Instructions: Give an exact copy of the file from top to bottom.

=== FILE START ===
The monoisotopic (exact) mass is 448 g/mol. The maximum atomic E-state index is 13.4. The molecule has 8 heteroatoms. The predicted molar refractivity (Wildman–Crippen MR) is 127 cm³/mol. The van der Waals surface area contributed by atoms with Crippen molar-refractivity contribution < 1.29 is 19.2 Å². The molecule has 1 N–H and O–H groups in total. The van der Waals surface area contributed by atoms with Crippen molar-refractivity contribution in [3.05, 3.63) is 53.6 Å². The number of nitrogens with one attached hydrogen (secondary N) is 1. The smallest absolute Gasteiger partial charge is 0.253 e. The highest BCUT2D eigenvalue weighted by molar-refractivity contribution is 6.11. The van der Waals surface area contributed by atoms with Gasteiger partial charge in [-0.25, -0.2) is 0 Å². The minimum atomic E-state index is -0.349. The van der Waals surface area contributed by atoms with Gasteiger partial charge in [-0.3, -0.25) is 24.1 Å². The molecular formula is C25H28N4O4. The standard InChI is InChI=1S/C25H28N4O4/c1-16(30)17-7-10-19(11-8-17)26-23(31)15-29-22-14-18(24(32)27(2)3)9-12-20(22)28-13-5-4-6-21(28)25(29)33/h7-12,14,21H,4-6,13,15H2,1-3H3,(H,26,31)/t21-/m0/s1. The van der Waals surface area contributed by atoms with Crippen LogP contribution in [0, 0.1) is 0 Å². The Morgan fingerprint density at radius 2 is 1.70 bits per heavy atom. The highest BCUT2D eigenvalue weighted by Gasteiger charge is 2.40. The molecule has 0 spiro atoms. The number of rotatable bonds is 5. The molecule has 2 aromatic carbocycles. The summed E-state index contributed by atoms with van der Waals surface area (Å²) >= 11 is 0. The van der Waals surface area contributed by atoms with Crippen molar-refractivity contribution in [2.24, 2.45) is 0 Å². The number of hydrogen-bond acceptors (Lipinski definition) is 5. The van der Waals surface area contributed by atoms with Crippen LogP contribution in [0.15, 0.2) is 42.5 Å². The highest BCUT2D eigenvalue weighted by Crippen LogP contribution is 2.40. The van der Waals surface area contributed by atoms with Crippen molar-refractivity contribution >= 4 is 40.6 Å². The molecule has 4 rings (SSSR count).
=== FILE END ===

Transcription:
The monoisotopic (exact) mass is 448 g/mol. The maximum atomic E-state index is 13.4. The molecule has 8 heteroatoms. The predicted molar refractivity (Wildman–Crippen MR) is 127 cm³/mol. The van der Waals surface area contributed by atoms with Crippen molar-refractivity contribution < 1.29 is 19.2 Å². The molecule has 1 N–H and O–H groups in total. The van der Waals surface area contributed by atoms with Crippen molar-refractivity contribution in [3.05, 3.63) is 53.6 Å². The number of nitrogens with one attached hydrogen (secondary N) is 1. The smallest absolute Gasteiger partial charge is 0.253 e. The highest BCUT2D eigenvalue weighted by molar-refractivity contribution is 6.11. The van der Waals surface area contributed by atoms with Gasteiger partial charge in [-0.25, -0.2) is 0 Å². The minimum atomic E-state index is -0.349. The van der Waals surface area contributed by atoms with Gasteiger partial charge in [-0.3, -0.25) is 24.1 Å². The molecular formula is C25H28N4O4. The standard InChI is InChI=1S/C25H28N4O4/c1-16(30)17-7-10-19(11-8-17)26-23(31)15-29-22-14-18(24(32)27(2)3)9-12-20(22)28-13-5-4-6-21(28)25(29)33/h7-12,14,21H,4-6,13,15H2,1-3H3,(H,26,31)/t21-/m0/s1. The van der Waals surface area contributed by atoms with Crippen LogP contribution in [0, 0.1) is 0 Å². The Morgan fingerprint density at radius 2 is 1.70 bits per heavy atom. The highest BCUT2D eigenvalue weighted by Gasteiger charge is 2.40. The molecule has 0 spiro atoms. The number of rotatable bonds is 5. The molecule has 2 aromatic carbocycles. The summed E-state index contributed by atoms with van der Waals surface area (Å²) >= 11 is 0. The van der Waals surface area contributed by atoms with Crippen molar-refractivity contribution in [2.24, 2.45) is 0 Å². The number of hydrogen-bond acceptors (Lipinski definition) is 5. The van der Waals surface area contributed by atoms with Crippen LogP contribution in [0.15, 0.2) is 42.5 Å². The highest BCUT2D eigenvalue weighted by Crippen LogP contribution is 2.40. The van der Waals surface area contributed by atoms with Crippen molar-refractivity contribution >= 4 is 40.6 Å². The molecule has 4 rings (SSSR count).